Both demonstrations were peaceful
Hundreds of Afghans on Thursday protested for the first time against cartoons of the Prophet Mohammed published in France and staged fresh rallies against a US-made anti-Islam film.
About 300 students chanted "death to France, death to America" in a western neighbourhood of the capital Kabul, an AFP photographer said.
Nearby, hundreds more gathered on a flyover and chanted "death to America" and "long live Islam, long live Afghanistan", another AFP photographer said.
Both demonstrations were peaceful, condemning new Mohammed cartoons published by a French satirical magazine on Wednesday and the low-budget film "Innocence of Muslims", which has triggered protests around the world.
Similar rallies have been held across Afghanistan in the last four days.
On Monday, a protest of more than 1,000 residents in eastern Kabul turned violent when the crowd set fire to cars and threw stones at police. About 50 officers were slightly wounded.
Afghanistan is a devoutly Muslim nation and perceived insults to religion are taken very seriously, often with violent consequences.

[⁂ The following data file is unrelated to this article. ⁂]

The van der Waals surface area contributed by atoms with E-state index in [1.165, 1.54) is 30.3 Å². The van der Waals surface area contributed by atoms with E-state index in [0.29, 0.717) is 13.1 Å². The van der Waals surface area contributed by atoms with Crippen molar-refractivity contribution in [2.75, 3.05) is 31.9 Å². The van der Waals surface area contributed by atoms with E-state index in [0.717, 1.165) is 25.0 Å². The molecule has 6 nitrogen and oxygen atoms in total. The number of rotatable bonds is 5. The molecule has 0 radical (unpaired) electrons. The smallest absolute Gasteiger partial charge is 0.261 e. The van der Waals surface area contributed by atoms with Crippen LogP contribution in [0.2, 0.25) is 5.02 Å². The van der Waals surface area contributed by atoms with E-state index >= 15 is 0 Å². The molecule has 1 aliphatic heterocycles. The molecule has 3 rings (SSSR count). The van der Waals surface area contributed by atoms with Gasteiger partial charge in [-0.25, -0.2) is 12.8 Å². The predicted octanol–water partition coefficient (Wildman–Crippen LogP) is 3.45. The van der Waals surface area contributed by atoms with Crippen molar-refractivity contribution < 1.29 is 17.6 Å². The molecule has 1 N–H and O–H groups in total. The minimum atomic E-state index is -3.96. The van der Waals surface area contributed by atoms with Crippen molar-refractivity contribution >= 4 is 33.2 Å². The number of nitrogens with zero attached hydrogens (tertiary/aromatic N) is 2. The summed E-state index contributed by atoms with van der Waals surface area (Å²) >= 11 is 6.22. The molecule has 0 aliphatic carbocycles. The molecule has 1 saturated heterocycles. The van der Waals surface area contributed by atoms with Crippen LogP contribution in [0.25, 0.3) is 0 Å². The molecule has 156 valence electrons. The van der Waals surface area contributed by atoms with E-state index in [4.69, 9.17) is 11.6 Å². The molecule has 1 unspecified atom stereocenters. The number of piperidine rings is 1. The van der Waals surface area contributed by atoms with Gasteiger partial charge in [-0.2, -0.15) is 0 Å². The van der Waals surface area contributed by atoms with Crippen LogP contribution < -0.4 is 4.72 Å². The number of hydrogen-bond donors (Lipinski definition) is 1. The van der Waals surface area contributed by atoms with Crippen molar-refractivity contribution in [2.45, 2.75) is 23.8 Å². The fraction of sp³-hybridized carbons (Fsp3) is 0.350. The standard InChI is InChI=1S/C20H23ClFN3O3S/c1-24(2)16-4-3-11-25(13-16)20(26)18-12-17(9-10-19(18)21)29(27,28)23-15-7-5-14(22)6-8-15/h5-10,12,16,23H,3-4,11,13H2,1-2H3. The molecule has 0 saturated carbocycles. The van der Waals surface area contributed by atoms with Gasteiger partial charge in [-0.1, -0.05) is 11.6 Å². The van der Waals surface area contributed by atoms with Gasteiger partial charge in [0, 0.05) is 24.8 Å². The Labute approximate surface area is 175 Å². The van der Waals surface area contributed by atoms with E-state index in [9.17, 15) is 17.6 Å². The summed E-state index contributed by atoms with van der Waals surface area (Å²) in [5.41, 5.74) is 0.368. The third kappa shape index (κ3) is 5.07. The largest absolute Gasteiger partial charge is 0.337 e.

Earlier this year 40 people were killed in street unrest over the burning of copies of the Koran by US soldiers on a base.
France has said that on Friday, the Muslim day of prayer, it will close diplomatic missions, cultural centres and French schools in around 20 Muslim countries for fear of violent protests over the cartoons.
More than 30 people have been killed worldwide in attacks and violent protests linked to "Innocence of Muslims", including 12 people who died in an attack by a female suicide bomber in Kabul on Tuesday.
The crudely made film produced by US-based extremist Christians has triggered protests in at least 20 countries since excerpts were posted online.
In reaction to the uproar, the French satirical magazine Charlie Hebdo published cartoons mocking the film and caricaturing the Muslim prophet, including two drawings showing him naked.
Charlie Hebdo's editor, Stephane Charbonnier, described those getting irate over the cartoons as "ridiculous clowns" and accused the French government of pandering to them by criticising him for being provocative.
The left-wing publication's offices were firebombed last year after it published an edition "guest-edited by Mohammed" that it called Sharia Hebdo.